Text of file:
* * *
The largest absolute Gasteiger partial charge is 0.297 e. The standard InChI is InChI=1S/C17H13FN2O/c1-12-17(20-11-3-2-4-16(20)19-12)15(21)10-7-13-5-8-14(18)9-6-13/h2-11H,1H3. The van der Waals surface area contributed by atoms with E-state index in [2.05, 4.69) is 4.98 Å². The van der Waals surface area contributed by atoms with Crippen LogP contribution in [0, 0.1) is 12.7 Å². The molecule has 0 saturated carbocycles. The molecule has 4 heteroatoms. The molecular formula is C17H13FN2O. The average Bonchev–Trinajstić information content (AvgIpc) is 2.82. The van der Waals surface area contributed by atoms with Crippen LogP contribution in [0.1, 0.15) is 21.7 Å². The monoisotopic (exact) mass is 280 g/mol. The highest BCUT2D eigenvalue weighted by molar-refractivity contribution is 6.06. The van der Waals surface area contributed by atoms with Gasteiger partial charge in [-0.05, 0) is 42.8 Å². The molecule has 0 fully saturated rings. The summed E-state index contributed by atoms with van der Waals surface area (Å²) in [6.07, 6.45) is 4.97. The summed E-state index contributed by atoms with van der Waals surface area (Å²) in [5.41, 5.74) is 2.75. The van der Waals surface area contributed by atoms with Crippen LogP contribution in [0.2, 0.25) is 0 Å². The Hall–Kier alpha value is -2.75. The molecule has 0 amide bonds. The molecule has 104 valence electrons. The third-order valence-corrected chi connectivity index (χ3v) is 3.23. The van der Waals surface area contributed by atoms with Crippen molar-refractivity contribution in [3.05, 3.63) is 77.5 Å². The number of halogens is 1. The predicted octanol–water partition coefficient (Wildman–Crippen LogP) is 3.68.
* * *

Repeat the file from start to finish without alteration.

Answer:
The largest absolute Gasteiger partial charge is 0.297 e. The standard InChI is InChI=1S/C17H13FN2O/c1-12-17(20-11-3-2-4-16(20)19-12)15(21)10-7-13-5-8-14(18)9-6-13/h2-11H,1H3. The van der Waals surface area contributed by atoms with E-state index in [2.05, 4.69) is 4.98 Å². The van der Waals surface area contributed by atoms with Crippen LogP contribution in [0, 0.1) is 12.7 Å². The molecule has 0 saturated carbocycles. The molecule has 4 heteroatoms. The molecular formula is C17H13FN2O. The average Bonchev–Trinajstić information content (AvgIpc) is 2.82. The van der Waals surface area contributed by atoms with Crippen LogP contribution in [0.1, 0.15) is 21.7 Å². The monoisotopic (exact) mass is 280 g/mol. The highest BCUT2D eigenvalue weighted by molar-refractivity contribution is 6.06. The van der Waals surface area contributed by atoms with Gasteiger partial charge in [-0.05, 0) is 42.8 Å². The molecule has 0 fully saturated rings. The summed E-state index contributed by atoms with van der Waals surface area (Å²) in [6.07, 6.45) is 4.97. The summed E-state index contributed by atoms with van der Waals surface area (Å²) in [5.41, 5.74) is 2.75. The van der Waals surface area contributed by atoms with Crippen LogP contribution in [0.2, 0.25) is 0 Å². The Hall–Kier alpha value is -2.75. The molecule has 0 amide bonds. The molecule has 104 valence electrons. The third-order valence-corrected chi connectivity index (χ3v) is 3.23. The van der Waals surface area contributed by atoms with Crippen molar-refractivity contribution in [3.05, 3.63) is 77.5 Å². The number of halogens is 1. The predicted octanol–water partition coefficient (Wildman–Crippen LogP) is 3.68.